Many owners of pet Miniature Schnauzers have their dog’s coat clipped by a groomer every couple of months. This then makes them even easier to keep looking their best.

Miniature Schnauzer Training

  • Intelligent breed who enjoys training

  • Good choice for performance dog sports

  • Can have a high prey drive


The Miniature Schnauzer is a smart little dog. They love to learn, and they pick up new behaviors quickly. On the flip side of this, if they’re not kept busy, then they’ll come up with their own fun, which is likely to be chaotic!

Enrolling your pup into a great reward-based training class will get you the best results and will help build the bond between you and your new addition. There are many dogs of the breed doing well in performance dog sports, including agility. This gives them the chance to tire both their brains and bodies.

True to their heritage, the Miniature Schnauzer can have a high prey drive, though it does vary enormously between individual dogs. They can live with family cats, following careful introductions, but they are likely to chase those that they don’t know.

Miniature Schnauzer Exercise Requirements

  • Intelligent breed who enjoys training

  • Good choice for performance dog sports

  • Can have a high prey drive


This is a high energy dog who will need the chance to burn off some energy to then be calm within the home. Securely fenced areas are recommended for safe off-leash running, and some four-legged friends can be a great bonus to help tire out your Miniature Schnauzer.

The Schnauzer is a very playful breed; they love the chance both to interact with their family and be active. Remember to teach the rules of the game first and look for any signs of them becoming over-excited.

Miniature Schnauzer Diet & Feeding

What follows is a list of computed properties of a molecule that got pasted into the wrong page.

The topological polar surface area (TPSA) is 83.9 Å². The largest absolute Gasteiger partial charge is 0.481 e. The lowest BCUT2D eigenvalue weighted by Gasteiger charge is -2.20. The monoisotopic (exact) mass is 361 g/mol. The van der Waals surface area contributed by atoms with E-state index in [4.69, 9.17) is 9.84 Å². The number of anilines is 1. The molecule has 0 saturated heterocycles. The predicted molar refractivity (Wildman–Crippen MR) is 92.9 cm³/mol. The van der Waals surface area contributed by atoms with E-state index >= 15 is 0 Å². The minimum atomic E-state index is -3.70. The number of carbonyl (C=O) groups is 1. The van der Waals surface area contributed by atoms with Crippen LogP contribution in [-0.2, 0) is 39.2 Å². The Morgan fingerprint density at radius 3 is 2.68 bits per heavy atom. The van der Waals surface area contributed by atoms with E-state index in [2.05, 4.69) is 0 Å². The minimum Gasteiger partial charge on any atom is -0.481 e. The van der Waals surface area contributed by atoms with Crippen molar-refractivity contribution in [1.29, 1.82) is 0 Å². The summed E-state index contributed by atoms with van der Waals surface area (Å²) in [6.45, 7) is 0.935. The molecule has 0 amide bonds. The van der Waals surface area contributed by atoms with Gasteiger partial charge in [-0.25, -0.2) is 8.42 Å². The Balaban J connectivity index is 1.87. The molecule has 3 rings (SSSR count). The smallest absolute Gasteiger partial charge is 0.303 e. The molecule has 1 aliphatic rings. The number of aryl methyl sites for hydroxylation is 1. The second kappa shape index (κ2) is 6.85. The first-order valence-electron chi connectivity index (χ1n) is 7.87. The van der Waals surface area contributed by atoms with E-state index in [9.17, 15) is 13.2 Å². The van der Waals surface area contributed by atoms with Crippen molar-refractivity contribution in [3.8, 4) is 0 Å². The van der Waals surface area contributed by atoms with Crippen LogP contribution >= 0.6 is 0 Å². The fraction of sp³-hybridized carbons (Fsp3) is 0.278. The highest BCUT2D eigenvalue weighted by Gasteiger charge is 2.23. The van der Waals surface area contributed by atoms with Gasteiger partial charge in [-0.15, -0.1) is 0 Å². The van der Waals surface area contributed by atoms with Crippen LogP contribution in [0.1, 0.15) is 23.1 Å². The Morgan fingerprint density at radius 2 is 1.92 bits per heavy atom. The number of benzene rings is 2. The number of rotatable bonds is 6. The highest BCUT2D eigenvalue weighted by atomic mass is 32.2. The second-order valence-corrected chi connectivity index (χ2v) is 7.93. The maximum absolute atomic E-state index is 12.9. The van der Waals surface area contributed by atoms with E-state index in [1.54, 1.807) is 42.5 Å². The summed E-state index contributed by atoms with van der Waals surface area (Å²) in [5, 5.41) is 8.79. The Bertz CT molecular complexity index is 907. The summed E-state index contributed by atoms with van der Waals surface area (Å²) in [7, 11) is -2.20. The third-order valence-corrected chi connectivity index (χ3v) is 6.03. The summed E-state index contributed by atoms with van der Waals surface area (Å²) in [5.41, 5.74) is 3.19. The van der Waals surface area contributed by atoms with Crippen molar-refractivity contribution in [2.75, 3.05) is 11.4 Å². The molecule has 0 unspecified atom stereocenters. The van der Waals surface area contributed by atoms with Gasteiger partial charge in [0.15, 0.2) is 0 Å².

• Get professional advice for your individual dog's nutritional needs

  • Select a specially formulated puppy food for young dogs

  • Pick adult food based on your dog's age, size, and exercise intensity.


If you need information on your dog’s feeding needs, do speak to your veterinarian or pet nutritionist for advice.

Most Miniature Schnauzers will start off on a specially formulated puppy food which ensures they receive all the nutrition they need as they develop. Once they reach six months, then they will generally move onto adult food. Do select the right food for your dog’s age, size, and exercise intensity.

You may also be interested in:

Miniature Schnauzer Rescue Groups

There will be times when Miniature Schnauzers find themselves in need of a new home. If you’re considering offering a place to one of these dogs, then there are many breed rescue organizations across the US who can provide help and advice. These include –

Arizona Schnauzer Rescue

Miniature Schnauzer Rescue of Houston

New Jersey Schnauzer Rescue Network

For further information on the Miniature Schnauzer, we suggest taking a look at the website of the American Miniature Schnauzer Club –